I&I NSW work to uncover facts about oyster winter mortality
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Industry & Investment NSW researchers at the Elizabeth Macarthur Agricultural Institute (EMAI) and the Port Stephens Fisheries Institute are working to find the cause of a disease that has impacted many oyster farms along the NSW coast.
EMAI research scientist, Dr Cheryl Jenkins, said the project aimed to find the cause of the Winter Mortality Syndrome which impacts Sydney rock oysters in estuaries south of Port Stephens.
“Winter Mortality Syndrome is responsible for significant losses of Sydney rock oysters each year, however very little is know about the disease,” Dr Jenkins said.
“The disease is considered to be associated with a protozoal parasite called Bonamia roughleyi, however recent research at EMAI suggests this may not be the case.
“It appears the disease is more severe in oysters that are farmed below the standard growing height in an estuary and has also been linked with higher salinity levels.
“While affected oyster farmers undertake some preventative measures against Winter Mortality Syndrome including moving oyster stocks to upstream leases where water is less saline and purchasing Sydney rock oysters that have a higher level of resistance to the disease, there are no treatments available.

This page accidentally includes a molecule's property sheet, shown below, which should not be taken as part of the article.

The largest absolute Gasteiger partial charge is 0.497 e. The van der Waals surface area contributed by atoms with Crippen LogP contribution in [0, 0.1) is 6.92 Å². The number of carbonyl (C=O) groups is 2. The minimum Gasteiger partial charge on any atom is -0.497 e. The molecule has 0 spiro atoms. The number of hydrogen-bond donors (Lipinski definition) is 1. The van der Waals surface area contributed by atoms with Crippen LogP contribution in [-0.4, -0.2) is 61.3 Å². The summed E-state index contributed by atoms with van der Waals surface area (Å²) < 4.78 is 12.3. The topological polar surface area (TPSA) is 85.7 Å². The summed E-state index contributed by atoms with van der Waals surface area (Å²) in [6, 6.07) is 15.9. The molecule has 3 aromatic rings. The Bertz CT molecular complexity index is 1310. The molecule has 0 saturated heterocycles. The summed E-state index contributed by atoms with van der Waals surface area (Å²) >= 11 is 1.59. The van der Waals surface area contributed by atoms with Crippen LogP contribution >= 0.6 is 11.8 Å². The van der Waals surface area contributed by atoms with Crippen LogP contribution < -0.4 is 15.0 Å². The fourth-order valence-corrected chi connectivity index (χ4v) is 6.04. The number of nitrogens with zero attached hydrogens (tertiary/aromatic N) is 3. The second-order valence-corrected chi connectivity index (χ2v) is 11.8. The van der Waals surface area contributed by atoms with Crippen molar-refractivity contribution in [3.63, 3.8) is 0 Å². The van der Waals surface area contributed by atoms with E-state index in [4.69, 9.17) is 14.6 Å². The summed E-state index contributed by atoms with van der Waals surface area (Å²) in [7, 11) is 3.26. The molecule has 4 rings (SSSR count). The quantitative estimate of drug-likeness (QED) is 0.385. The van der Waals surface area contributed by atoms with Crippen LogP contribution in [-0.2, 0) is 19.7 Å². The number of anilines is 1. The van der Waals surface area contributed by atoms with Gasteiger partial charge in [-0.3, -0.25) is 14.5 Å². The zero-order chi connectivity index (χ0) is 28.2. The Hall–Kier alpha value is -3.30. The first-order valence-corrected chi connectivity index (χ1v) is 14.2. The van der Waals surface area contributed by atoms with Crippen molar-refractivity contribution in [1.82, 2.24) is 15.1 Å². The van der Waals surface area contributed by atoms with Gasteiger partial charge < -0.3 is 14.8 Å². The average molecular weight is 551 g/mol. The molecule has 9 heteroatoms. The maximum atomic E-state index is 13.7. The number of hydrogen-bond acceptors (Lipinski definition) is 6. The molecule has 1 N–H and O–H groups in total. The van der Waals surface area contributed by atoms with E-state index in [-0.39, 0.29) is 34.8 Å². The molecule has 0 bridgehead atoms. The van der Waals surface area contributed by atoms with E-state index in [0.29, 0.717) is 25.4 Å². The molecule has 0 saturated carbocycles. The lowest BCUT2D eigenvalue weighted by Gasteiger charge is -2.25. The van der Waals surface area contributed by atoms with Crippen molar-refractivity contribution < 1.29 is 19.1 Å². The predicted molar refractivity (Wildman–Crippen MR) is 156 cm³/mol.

“We are hopeful this research will give us a better understanding of Winter Mortality Syndrome and confirm whether a protozoal parasite is the cause."
The Hermon Slade Foundation, an organisation set up to encourage the pursuit of excellence in scientific research, will contribute $23,000 towards the project. I&I NSW is also investing $45,000 towards the collaborative research project.
Port Stephens Fisheries Institute researcher, Dr Wayne O’Connor, said a study is underway that aims to collect oyster samples over the entire Winter Mortality season in two estuaries where the disease regularly occurs.
“We are working with oyster farmers in the Shoalhaven River and the Georges River to collect samples for laboratory testing at EMAI every three weeks to monitor for the presence of protozoal parasites and signs of disease.” Dr O’Connor said.
Finding out more about Winter Mortality Syndrome will allow us to make better recommendations on improved biosecurity measures that will minimise the impact of the disease on commercial oyster production and marine ecosystems.”